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For many years as an educator and director I was a firm believer in defending my practice and that of my service. When an assessor challenged our use of glass jars I defended the decision, providing positive examples and research. When a parent questioned the legalities of tree climbing I directed them to our benefit risk assessment, found articles, research and safety information to back us up. When an educator said “we’re not allowed to do that” I found regulations, made phone calls and got out the highlighter!

As a consultant I have often encouraged educators to defend what they do and while I still feel that way, a discussion with Tash (Inspired EC co-founder) this morning had me questioning whether it should always be up to educators to defend what they do. Instead, I would suggest that educators should feel empowered to question their challengers. Instead of having to prove ourselves… let’s turn the tables!

When an assessor challenges your practice and says “you can’t do that” ask to be shown where the in the National Quality Framework it says that you can​​ ​’t.

When another educator says “we’re not allowed to do that” ask them to find the regulation or law that says that.

Why should it be up to us to always defend what we do? If someone is putting an obstacle in the way of us providing opportunities for children (such as excursions) or creating an inspiring environment (by adding a trickle stream, for example) then they need to provide us with the hard facts – not just “Oh, I heard from Jane, who works at xyz service, that the assessor said it wasn’t allowed.”​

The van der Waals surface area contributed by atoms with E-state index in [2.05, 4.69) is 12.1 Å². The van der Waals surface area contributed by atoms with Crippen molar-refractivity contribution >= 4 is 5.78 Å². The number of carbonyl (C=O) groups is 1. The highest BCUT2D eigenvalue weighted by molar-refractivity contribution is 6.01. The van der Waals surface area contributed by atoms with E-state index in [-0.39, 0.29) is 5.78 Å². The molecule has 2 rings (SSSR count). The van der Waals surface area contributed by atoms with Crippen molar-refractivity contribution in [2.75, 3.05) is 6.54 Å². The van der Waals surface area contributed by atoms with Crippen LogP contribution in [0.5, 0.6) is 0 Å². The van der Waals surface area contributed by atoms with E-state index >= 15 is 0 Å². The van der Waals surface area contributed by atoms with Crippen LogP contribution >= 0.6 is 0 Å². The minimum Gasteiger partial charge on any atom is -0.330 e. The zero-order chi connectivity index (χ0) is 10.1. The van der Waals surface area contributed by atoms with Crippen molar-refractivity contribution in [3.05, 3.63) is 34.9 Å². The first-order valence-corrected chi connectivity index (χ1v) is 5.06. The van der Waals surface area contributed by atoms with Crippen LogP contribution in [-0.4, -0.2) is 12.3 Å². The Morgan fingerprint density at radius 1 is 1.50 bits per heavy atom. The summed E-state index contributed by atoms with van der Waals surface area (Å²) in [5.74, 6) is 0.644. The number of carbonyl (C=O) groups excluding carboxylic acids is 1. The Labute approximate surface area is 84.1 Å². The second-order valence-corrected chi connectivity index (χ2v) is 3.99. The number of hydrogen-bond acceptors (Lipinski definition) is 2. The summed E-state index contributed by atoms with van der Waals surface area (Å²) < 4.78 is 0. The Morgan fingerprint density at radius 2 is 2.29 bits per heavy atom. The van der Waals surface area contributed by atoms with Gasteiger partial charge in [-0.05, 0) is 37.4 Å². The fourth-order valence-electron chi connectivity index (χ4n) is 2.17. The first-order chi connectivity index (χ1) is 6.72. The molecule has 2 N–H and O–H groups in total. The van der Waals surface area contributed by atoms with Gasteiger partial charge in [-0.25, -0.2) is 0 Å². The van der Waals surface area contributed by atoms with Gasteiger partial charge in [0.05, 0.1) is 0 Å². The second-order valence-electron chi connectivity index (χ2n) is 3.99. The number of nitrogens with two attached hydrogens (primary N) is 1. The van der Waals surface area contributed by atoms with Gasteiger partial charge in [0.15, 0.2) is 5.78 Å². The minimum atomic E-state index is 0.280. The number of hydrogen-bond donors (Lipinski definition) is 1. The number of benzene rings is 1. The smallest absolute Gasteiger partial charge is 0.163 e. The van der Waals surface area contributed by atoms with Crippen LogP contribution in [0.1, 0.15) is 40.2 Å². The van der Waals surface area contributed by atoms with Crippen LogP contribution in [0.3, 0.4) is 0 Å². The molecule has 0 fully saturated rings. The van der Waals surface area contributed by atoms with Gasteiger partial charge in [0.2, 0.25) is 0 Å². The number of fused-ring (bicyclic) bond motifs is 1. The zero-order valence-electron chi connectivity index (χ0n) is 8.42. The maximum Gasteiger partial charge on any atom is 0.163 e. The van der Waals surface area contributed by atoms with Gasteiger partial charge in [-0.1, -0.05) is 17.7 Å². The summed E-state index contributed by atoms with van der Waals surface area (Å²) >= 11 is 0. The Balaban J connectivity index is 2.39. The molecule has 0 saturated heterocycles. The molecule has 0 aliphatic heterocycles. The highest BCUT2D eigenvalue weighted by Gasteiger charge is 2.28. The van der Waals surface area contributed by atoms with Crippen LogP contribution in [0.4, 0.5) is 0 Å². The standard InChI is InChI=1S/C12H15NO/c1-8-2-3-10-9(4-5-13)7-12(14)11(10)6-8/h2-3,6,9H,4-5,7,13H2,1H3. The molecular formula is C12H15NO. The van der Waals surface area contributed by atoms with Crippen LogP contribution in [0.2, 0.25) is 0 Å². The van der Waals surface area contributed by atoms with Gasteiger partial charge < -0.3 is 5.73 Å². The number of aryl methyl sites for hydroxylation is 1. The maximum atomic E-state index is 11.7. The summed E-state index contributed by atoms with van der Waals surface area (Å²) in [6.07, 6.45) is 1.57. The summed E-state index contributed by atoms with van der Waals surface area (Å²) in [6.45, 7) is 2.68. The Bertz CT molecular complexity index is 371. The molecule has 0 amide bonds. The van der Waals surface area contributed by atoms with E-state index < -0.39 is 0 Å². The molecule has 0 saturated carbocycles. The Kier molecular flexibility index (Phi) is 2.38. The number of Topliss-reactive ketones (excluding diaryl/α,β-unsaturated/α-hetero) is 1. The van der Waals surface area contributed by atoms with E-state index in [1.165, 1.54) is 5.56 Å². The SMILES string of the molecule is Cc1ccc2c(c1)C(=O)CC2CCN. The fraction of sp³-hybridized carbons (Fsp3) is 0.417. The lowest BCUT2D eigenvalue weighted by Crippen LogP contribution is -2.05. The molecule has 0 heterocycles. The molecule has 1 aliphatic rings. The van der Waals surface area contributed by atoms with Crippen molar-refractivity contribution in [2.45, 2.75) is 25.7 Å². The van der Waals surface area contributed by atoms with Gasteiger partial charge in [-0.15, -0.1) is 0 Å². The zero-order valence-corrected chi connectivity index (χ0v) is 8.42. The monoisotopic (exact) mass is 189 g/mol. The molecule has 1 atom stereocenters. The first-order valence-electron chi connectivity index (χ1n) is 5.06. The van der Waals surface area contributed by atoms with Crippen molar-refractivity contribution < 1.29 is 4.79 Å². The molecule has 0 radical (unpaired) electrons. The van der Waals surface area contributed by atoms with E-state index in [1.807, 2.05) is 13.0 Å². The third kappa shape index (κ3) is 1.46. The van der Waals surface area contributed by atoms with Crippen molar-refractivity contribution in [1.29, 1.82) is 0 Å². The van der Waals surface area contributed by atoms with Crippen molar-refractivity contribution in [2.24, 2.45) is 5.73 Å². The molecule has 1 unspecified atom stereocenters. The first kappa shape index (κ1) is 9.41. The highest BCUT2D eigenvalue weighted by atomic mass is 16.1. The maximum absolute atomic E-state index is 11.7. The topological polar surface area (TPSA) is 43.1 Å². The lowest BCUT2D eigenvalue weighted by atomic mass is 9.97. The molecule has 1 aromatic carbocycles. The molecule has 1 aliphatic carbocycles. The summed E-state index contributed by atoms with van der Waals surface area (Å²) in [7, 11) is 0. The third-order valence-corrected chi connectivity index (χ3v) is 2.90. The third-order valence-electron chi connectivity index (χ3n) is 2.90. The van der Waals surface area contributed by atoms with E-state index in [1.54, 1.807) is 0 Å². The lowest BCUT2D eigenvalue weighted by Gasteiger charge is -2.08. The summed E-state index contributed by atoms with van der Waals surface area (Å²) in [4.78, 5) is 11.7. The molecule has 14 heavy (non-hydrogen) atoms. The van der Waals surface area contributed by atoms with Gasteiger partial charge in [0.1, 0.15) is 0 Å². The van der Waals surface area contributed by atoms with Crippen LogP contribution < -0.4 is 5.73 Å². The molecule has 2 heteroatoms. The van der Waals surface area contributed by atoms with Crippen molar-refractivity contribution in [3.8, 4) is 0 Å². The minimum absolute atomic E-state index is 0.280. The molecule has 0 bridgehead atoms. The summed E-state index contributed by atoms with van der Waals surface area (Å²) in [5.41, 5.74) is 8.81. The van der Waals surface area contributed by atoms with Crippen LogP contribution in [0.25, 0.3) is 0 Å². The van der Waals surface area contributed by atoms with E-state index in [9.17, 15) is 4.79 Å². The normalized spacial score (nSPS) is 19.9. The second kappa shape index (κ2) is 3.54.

Of course there will inevitably be times when someone (assessor, colleague) actually identifies an issue that we have missed and that is great – when they come to us with hard facts, we are able to swiftly make appropriate change to ensure the best outcomes for children.

Don’t dread the visits from the regulatory authority, they are a great opportunity – just be prepared to ask the question “can you show me where that is written in the National Quality Framework?”​​